On Article 5, there are far too many mine clearance extension requests, and too little respect for the “as soon as possible” requirement and the ten-year deadline. Of deep concern, as noted by many States Parties, Ukraine has been in violation of the treaty since 1 June 2016 for missing its clearance deadline without having requested an extension in time. We continue to hope Ukraine will move to remedy this situation as soon as possible, as it is clearly in its own best interests to do so. Extension requests are required, and submission of a request is not a matter for negotiation or for pre-conditions. Given the very difficult conflict situation it is enduring, it is hard to understand why Ukraine is needlessly bringing harsh criticism upon itself for its failure to abide by the treaty’s legal requirements.

On Article 7, the compliance rate for transparency reporting continues to be embarrassingly low (less than 50% for 2016), indicating widespread disregard for this legal obligation.

In closing, it is vital to promote compliance with the norm being established by the Mine Ban Treaty: that there should not be any use of antipersonnel mines by any actor under any circumstance.

According to Landmine Monitor, in the past year, two governments continued using antipersonnel mines: Syria and Myanmar. In both cases, the number of mines used appeared limited.

However, non-state armed groups have continued using antipersonnel mines (mostly improvised antipersonnel mines, also called victim-activated improvised explosive devices, which are prohibited by the Mine Ban Treaty) in at least nine countries, with extensive use in Afghanistan, Iraq, and Syria, and limited use in India, Myanmar, Nigeria, Pakistan, Ukraine, and Yemen.

As an aside, the issue of improvised antipersonnel mines can also be a compliance issue. States Parties need to treat these as they do other antipersonnel mines, to report them in transparency reports as contaminated areas, and to report on clearance in accordance with treaty mandated deadlines.

States Parties should condemn any new use by non-state armed groups as well as government forces, and States Parties should seek out new ways to stigmatize and stop the use of improvised antipersonnel mines.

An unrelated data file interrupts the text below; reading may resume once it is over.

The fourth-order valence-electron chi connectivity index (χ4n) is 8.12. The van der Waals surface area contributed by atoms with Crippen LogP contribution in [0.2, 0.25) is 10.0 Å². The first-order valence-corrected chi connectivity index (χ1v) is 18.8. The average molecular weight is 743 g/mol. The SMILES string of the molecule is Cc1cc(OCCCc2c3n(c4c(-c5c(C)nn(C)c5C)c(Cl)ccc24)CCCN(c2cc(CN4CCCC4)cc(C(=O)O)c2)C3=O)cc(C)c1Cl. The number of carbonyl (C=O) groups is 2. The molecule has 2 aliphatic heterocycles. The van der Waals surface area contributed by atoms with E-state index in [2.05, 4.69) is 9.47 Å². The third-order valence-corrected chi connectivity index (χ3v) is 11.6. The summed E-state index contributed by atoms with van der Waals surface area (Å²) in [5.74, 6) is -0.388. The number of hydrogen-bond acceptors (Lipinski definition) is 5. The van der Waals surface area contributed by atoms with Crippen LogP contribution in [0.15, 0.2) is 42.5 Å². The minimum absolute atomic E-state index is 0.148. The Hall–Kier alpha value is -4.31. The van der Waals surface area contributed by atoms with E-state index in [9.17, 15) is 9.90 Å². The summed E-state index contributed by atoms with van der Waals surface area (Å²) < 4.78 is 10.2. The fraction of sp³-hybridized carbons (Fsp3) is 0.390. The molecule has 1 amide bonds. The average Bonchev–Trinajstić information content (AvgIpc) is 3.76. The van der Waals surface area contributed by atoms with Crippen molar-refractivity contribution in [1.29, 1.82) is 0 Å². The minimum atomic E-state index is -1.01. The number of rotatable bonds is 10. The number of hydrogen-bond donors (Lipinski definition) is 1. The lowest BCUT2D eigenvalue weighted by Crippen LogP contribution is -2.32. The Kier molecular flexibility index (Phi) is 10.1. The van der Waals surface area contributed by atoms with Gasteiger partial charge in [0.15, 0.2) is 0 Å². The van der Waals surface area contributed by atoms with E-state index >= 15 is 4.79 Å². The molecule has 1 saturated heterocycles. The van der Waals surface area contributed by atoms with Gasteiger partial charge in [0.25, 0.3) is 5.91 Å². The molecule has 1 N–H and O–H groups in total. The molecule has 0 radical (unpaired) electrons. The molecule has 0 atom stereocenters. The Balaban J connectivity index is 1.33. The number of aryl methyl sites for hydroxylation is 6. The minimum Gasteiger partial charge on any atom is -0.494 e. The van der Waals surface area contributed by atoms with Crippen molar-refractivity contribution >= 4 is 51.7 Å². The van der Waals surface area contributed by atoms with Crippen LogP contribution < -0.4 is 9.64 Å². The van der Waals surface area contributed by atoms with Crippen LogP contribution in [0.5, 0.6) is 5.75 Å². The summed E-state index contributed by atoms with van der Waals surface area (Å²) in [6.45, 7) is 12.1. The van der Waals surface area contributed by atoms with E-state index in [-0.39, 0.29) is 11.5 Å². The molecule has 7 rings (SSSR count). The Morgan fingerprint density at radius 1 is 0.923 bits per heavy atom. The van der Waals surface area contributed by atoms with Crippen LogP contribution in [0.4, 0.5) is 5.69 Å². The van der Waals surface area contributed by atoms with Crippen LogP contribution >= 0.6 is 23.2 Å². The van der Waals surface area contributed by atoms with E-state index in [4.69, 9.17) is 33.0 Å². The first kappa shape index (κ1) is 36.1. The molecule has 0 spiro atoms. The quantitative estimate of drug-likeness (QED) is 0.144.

Thank you.

Posted: January 1, 1970, 12:00 am

The Broken Chair, a statue in support of the bans on landmines and cluster munitions, stands outside the United Nations in Geneva.

© 2017 Mary Wareham/Human Rights Watch
(New York) – Sri Lanka joined the international treaty banning antipersonnel landmines on December 13, 2017, Human Rights Watch said today. The action is especially significant because Sri Lanka used antipersonnel mines in the past and has since undertaken an extensive, ongoing mine clearance effort.

“Sri Lanka’s accession should spur other nations that haven’t joined the landmine treaty to take another look at why they want to be associated with such an obsolete, abhorrent weapon,” said Steve Goose, arms director at Human Rights Watch and chair of the International Campaign to Ban Landmines – the group effort behind the 1997 Mine Ban Treaty. “This should spur other countries that haven’t joined the treaty to review their position and address any obstacles to joining it.”

Sri Lanka deposited its instrument of accession to the treaty with the United Nations in New York, becoming the 163rd country to join. The Mine Ban Treaty comprehensively bans antipersonnel landmines, and requires destruction of stockpiles, clearance of mined areas, and assistance to victims of the weapons.